One argument that may arise with the new legislation is that the privilege bestowed upon clergy under chapter 230, section 20A conflicts with the qualification on that privilege made by the amendment. However, when this argument arose in the context of the psychologist-patient relationship, the court held that the privilege and the child abuse exception are "disparate but not discordant" policy objectives, and that there was a higher priority to protect children.100 Similarly, the court may examine the apparent conflict in the religious realm in conjunction with the current events and dictate that the exception is merely the court cataloguing priorities well within its means to do so and not a conflict. A caveat to the increasing prioritization of the protection of children in Massachusetts over clergy communications is that the recent amendment continues to protect the Catholic confession from mandated reporting. This is a signal that while the legislature has determined confidential communications are not inviolable, the legislature is still reluctant to penetrate the sacrament of confession for political reasons, and perhaps for perceived constitutional complications.
Looking at how confidential communications in other states are defined also may be helpful in determining how to advise clergy to conform to the mandated reporting law. If the courts follow the federal guidelines, the privilege will be construed broadly to include the counseling function of clerics. If the courts look to jurisdictions beyond the federal government, the Massachusetts courts must determine whether the parishioner must be penitential in order to reserve the privilege, whether the presence of third parties will vitiate the privilege or whether there are circumstances under which a third party's presence does not automatically abrogate the privilege. Furthermore, it seems clear that the clergy must be acting in an official capacity as a clergyperson in order to fall under the rubric of the statute.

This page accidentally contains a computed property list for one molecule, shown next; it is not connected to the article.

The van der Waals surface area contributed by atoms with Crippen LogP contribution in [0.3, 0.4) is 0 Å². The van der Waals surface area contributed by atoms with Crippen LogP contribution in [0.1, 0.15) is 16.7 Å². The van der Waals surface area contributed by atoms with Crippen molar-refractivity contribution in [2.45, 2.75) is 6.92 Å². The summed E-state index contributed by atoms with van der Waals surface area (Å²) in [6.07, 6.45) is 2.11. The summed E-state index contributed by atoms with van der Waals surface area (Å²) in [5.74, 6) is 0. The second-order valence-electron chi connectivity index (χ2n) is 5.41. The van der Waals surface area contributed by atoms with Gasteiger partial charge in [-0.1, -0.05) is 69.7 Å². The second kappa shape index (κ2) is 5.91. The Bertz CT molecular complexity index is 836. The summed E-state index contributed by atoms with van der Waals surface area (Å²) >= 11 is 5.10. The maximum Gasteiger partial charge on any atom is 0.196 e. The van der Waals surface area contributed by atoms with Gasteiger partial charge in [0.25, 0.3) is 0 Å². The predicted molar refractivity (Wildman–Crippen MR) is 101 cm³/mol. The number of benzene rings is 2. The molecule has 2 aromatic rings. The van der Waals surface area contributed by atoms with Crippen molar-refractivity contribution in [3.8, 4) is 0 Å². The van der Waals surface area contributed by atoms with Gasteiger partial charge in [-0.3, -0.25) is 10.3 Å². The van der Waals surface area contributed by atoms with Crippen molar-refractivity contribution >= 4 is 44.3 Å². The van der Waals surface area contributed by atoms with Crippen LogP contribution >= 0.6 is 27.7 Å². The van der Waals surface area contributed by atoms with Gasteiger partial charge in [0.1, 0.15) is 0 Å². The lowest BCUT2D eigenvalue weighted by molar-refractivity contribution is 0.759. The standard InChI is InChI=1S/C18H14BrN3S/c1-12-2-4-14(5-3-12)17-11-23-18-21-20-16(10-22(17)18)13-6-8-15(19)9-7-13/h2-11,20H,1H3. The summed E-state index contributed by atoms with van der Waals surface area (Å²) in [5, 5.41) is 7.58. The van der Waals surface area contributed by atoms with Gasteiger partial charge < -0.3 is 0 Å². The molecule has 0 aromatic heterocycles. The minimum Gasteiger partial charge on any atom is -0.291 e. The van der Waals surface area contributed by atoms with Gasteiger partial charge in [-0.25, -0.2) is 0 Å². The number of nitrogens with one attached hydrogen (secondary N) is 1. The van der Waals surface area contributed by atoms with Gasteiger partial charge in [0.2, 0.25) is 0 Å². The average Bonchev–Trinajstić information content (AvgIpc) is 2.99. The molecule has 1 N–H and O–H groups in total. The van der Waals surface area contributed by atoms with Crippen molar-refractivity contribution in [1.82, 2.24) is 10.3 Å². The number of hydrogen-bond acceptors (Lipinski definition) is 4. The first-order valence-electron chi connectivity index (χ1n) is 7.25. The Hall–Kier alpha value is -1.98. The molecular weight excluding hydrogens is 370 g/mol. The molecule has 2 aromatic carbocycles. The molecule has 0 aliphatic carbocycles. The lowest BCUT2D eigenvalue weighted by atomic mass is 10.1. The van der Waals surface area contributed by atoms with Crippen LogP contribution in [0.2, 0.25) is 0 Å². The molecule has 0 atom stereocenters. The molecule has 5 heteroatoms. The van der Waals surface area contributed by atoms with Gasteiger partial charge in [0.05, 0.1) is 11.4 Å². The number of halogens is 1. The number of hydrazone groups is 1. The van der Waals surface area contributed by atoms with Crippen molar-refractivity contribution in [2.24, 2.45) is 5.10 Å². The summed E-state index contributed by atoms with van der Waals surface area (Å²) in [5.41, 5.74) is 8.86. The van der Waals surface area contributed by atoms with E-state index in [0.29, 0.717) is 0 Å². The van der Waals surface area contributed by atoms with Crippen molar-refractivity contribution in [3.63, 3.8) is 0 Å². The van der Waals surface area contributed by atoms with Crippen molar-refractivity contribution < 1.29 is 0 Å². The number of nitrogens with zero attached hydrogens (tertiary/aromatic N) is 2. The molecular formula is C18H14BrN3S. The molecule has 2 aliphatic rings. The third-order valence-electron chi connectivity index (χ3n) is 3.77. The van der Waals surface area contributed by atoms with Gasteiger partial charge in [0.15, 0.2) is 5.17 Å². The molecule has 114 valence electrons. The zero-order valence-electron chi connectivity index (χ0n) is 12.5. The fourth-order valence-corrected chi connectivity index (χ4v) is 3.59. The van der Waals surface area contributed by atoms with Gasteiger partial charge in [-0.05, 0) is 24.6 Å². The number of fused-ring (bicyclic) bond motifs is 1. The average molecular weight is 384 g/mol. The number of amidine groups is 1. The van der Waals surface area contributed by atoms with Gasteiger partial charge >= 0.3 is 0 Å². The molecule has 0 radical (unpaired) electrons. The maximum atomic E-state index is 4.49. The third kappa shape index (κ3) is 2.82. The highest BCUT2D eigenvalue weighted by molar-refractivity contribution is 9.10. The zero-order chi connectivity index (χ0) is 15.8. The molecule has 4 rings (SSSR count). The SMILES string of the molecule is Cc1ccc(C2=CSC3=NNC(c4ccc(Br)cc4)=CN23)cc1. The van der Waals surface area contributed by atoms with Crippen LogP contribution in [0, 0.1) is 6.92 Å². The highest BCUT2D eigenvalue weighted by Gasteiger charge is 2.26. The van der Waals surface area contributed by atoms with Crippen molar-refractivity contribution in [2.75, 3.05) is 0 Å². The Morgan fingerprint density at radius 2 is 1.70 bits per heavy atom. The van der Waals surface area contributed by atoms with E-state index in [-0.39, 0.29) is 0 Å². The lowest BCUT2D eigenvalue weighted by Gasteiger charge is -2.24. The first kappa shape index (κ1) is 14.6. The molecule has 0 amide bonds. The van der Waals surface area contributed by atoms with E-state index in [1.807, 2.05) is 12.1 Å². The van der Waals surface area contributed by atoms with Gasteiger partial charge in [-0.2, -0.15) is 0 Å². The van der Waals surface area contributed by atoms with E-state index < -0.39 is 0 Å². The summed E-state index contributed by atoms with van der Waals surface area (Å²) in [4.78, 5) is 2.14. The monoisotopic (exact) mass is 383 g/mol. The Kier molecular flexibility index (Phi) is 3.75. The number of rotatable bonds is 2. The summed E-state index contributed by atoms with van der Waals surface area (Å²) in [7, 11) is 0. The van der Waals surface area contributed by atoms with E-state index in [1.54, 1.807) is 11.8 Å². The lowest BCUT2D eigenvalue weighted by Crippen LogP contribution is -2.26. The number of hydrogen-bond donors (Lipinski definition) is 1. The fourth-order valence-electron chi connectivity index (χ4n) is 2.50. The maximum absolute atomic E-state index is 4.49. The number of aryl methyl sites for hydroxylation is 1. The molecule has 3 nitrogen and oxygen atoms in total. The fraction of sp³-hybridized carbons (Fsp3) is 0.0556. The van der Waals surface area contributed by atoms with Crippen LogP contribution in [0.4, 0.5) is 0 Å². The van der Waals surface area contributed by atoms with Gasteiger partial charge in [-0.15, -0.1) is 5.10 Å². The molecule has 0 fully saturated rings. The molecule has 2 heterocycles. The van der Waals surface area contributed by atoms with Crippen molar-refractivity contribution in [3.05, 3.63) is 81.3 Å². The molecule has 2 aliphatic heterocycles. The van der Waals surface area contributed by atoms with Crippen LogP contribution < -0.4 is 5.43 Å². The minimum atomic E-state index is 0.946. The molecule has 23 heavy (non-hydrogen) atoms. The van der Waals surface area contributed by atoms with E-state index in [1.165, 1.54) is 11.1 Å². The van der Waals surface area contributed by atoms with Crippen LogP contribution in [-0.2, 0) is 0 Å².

The new amendment to section 51A arose from a context of unspeakable crimes committed against children by people in the highest trust. Had this amendment been part of the original mandatory reporting act of 1973, the later cover-up and injury to hundreds of children would have been avoided.101 The new law may lack clarity to religious leaders in exercising a sacred trust in their private conversations. But, it would seem no more difficult than the exegesis they are called upon to make throughout their professional lives.
1. Michael Paulson, Law's Letter Addresses Abuse Scandal Message in The Pilot Compares Suffering of Church to Jesus, Boston Globe, March 29, 2002, at A25, quoting Cardinal Bernard F. Law.[back]
3. The Investigative Staff of the Boston Globe, Betrayal: The Crisis in the Catholic Church 98 (2002).
The media focus on pedophile priests ignores the extent of the problem sexual misconduct by clergy in many denominations. Surveys of 300 clergy from four U.S. Christian denominations (Assemblies of God, Episcopal Church U.S.A., Presbyterian Church U.S.A., and United Methodist), reported that 38 percent admitted to some form of sexual contact with a member of their congregation, and 12 percent admitted to having sexual intercourse with a congregant. Villiers, Clergy Malpractice Revisited: Liability for Sexual Misconduct in the Counseling Relationship, 74 Denver U.L.Rev. 1, 14, n.87 (1996). An astonishing 76 percent said they knew of another clergy member who had engaged in sexual intercourse with a congregant. Id. A mail survey of 80 pastors, conducted by the Center for Ethics and Social Policy of the Graduate Theological Union in Berkeley, revealed that approximately 10 percent of the respondents admitted to having a sexual relationship with a church member. Id.
Furthermore, according to another Christian magazine survey, one in 10 pastors (12 percent) admitted to having sexual affairs outside their marriages; one in five (18 percent) admitted to some form of sexual contact with someone other than spouses. Id. The majority (69 percent) became involved with congregants, church staff or counselees. Id.
Although the high-profile cases have involved children, the majority of cases reported to the Baptist Union of Western Canada, in Calgary, involve adults. Id. Sexual involvement by female ministers with male counselees is rare; the majority of cases reported in the United Church in Edmonton involved female victims. Id.